Watching Mother Disappear and other poems by Toni Mergentime Levi

Watching Mother Disappear & Other Poems

by Toni Mergentime Levi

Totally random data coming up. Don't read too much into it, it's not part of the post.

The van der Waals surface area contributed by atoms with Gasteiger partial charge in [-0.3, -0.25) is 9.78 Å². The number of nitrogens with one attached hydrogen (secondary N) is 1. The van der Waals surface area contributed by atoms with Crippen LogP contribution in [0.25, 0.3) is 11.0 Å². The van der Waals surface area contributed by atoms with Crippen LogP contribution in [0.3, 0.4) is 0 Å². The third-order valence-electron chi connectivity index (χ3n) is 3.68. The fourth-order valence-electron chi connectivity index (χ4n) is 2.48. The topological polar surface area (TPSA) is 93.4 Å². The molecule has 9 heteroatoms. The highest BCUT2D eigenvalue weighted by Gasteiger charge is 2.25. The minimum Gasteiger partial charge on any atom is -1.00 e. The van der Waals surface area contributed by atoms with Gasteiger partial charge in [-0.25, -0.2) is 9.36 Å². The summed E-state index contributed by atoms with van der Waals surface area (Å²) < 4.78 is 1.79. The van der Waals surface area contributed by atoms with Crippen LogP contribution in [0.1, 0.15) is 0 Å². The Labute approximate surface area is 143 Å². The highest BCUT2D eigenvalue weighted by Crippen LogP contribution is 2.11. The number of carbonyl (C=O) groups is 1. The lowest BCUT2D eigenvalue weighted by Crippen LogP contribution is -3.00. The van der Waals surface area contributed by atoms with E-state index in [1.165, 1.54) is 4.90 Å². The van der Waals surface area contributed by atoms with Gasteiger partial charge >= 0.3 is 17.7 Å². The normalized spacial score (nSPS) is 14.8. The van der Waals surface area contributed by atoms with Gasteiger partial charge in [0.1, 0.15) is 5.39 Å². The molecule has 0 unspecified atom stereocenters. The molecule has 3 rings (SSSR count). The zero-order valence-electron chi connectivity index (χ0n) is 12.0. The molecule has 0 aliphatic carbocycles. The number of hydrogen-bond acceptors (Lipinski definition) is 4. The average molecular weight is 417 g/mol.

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The old ones and their children weep for the gossamer mothers who have floated away. The children pray for their mothers to die. Such a kind and terrible wish. My sister and I allow it on the telephone. We cannot speak it looking one another in the eye. The driver of the ambulette brings in a wheelchair. Mother lets herself be placed without a murmur, as though this happened every day. Amazed, we suddenly remember how to breathe. I fetch her doctor's order: “DNR — Do Not Resuscitate” off the kitchen wall. My hand bursts into flame. When I talk to Mother, she looks vaguely at someone else, as though they were the speaker. But she gets jealous and sarcastic if two people talk and don't include her. What I do is: talk to another person but look at her. She is making converts to her ways. Sometimes amidst her jungle of gibberish, Mother says, “Is everyone all right?” Or “Do you need any money?” Bless her! Even if it’s just mechanical: a phonograph needle dropped into one or two surviving grooves. For awhile I reminded her what a wonderful mother, wife and teacher she had been. “Really?” she said, trying to find that person in the fog. Now those nouns are meaningless. So I can only tell her she is beautiful. Her beauty still matters to her most. For the first time, my sister and I are glad that this is so.
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